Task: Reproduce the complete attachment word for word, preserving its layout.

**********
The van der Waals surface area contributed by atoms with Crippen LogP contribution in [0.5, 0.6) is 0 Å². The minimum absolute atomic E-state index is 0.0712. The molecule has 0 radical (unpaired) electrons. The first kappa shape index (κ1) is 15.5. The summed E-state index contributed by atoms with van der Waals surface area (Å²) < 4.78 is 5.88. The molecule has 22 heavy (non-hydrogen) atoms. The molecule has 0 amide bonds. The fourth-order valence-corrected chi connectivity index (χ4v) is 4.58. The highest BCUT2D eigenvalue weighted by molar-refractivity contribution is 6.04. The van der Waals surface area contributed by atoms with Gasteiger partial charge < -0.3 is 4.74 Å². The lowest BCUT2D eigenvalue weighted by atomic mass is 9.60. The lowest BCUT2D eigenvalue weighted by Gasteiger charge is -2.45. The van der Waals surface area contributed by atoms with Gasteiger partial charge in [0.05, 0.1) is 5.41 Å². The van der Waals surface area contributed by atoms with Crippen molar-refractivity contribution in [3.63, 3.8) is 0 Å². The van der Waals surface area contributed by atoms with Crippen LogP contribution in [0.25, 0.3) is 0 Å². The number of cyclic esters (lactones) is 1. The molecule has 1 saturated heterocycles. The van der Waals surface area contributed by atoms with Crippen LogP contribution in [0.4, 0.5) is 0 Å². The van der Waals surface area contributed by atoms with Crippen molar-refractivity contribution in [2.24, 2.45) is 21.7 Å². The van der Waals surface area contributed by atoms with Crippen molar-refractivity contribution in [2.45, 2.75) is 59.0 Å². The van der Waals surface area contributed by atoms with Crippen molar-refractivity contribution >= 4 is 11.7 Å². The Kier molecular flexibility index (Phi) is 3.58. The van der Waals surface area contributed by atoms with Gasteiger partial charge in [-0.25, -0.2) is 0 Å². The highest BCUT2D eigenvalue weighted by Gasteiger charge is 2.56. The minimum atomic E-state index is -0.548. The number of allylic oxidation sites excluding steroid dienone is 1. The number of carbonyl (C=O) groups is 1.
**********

The van der Waals surface area contributed by atoms with Crippen LogP contribution in [0.5, 0.6) is 0 Å². The minimum absolute atomic E-state index is 0.0712. The molecule has 0 radical (unpaired) electrons. The first kappa shape index (κ1) is 15.5. The summed E-state index contributed by atoms with van der Waals surface area (Å²) < 4.78 is 5.88. The molecule has 22 heavy (non-hydrogen) atoms. The molecule has 0 amide bonds. The fourth-order valence-corrected chi connectivity index (χ4v) is 4.58. The highest BCUT2D eigenvalue weighted by molar-refractivity contribution is 6.04. The van der Waals surface area contributed by atoms with Gasteiger partial charge < -0.3 is 4.74 Å². The lowest BCUT2D eigenvalue weighted by atomic mass is 9.60. The lowest BCUT2D eigenvalue weighted by Gasteiger charge is -2.45. The van der Waals surface area contributed by atoms with Gasteiger partial charge in [0.05, 0.1) is 5.41 Å². The van der Waals surface area contributed by atoms with Crippen molar-refractivity contribution in [3.63, 3.8) is 0 Å². The van der Waals surface area contributed by atoms with Crippen LogP contribution in [0.25, 0.3) is 0 Å². The number of cyclic esters (lactones) is 1. The molecule has 1 saturated heterocycles. The van der Waals surface area contributed by atoms with Crippen LogP contribution in [0.4, 0.5) is 0 Å². The van der Waals surface area contributed by atoms with Crippen molar-refractivity contribution in [2.24, 2.45) is 21.7 Å². The van der Waals surface area contributed by atoms with Crippen molar-refractivity contribution in [2.45, 2.75) is 59.0 Å². The van der Waals surface area contributed by atoms with Crippen molar-refractivity contribution >= 4 is 11.7 Å². The Kier molecular flexibility index (Phi) is 3.58. The van der Waals surface area contributed by atoms with Gasteiger partial charge in [-0.25, -0.2) is 0 Å². The highest BCUT2D eigenvalue weighted by Gasteiger charge is 2.56. The minimum atomic E-state index is -0.548. The number of allylic oxidation sites excluding steroid dienone is 1. The number of carbonyl (C=O) groups is 1.